Move surprises many; however, cuts may take place in August
July 15, 2016: In a move that has surprised many, Bank of England (BoE) has kept interest rates unchanged, despite widespread expectations that it was going to cut its benchmark rate in the wake of a June vote in the UK to leave the European Union.
At 0.5%, the rates are at the same level as the past seven years. The rates were last cut in March 2009. The Bank also refused to expand its £375bn quantitative easing scheme by an 8-1 vote. However, it put households on notice that a rate cut is certain if the economic situation failed to improve over the next month. The Monetary Policy Committee (MPC) said that without a return to more normal conditions, “most members of the committee expect monetary policy to be loosened in August”. BOE also expects a fall in commercial property prices in the coming months.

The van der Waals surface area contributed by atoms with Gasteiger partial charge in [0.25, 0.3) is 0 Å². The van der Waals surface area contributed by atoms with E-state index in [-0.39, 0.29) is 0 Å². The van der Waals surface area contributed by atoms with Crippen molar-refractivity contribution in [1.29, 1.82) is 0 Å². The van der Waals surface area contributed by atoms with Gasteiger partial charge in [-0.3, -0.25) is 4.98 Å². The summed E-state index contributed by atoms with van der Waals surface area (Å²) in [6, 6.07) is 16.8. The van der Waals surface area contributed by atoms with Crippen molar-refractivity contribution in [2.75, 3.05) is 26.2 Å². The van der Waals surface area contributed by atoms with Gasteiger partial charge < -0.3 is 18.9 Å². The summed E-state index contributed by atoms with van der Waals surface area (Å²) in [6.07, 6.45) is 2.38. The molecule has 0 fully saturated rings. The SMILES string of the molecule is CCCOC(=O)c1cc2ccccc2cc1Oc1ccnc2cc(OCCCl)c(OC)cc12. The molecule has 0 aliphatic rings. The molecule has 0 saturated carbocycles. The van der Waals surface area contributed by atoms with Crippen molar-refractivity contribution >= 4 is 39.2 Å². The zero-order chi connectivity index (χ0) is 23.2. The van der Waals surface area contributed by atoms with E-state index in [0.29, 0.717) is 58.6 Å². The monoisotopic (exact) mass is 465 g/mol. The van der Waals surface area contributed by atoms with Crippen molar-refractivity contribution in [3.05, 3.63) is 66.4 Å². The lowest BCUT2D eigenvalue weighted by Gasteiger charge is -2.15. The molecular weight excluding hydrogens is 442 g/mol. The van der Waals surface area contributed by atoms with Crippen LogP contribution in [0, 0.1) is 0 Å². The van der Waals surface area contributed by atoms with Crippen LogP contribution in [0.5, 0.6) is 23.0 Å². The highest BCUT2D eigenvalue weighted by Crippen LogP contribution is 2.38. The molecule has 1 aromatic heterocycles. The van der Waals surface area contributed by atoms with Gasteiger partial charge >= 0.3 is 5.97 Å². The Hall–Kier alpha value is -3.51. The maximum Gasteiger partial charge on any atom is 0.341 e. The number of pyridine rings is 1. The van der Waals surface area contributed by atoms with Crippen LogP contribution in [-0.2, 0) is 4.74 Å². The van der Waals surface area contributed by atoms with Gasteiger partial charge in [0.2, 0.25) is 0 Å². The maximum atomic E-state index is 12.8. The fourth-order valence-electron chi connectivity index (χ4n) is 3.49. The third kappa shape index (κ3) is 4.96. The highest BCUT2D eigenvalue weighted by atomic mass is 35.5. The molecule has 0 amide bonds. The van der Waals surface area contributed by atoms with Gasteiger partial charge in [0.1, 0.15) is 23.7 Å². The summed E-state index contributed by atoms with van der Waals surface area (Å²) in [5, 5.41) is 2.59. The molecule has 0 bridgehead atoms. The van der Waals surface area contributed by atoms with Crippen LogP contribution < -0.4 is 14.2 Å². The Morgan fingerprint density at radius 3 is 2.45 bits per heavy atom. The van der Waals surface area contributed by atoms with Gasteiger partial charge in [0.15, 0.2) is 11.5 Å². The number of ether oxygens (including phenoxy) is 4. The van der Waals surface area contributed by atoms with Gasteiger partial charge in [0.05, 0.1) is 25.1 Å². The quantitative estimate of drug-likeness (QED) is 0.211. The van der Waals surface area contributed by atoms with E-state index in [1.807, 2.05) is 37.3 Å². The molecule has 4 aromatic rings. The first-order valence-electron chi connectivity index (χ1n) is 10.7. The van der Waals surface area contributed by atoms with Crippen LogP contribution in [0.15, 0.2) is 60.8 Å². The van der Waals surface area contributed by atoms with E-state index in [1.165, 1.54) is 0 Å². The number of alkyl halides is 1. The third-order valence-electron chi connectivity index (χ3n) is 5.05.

Sterling rose against the dollar immediately after the news of the unchanged rate.
Earlier Mark Carney, governor BOE, had signalled that a rate cut was almost certain. He had also warned of job losses, banks and companies leaving the country, a plummet in the pound, and even a potential descent into recession. Some of those have happened.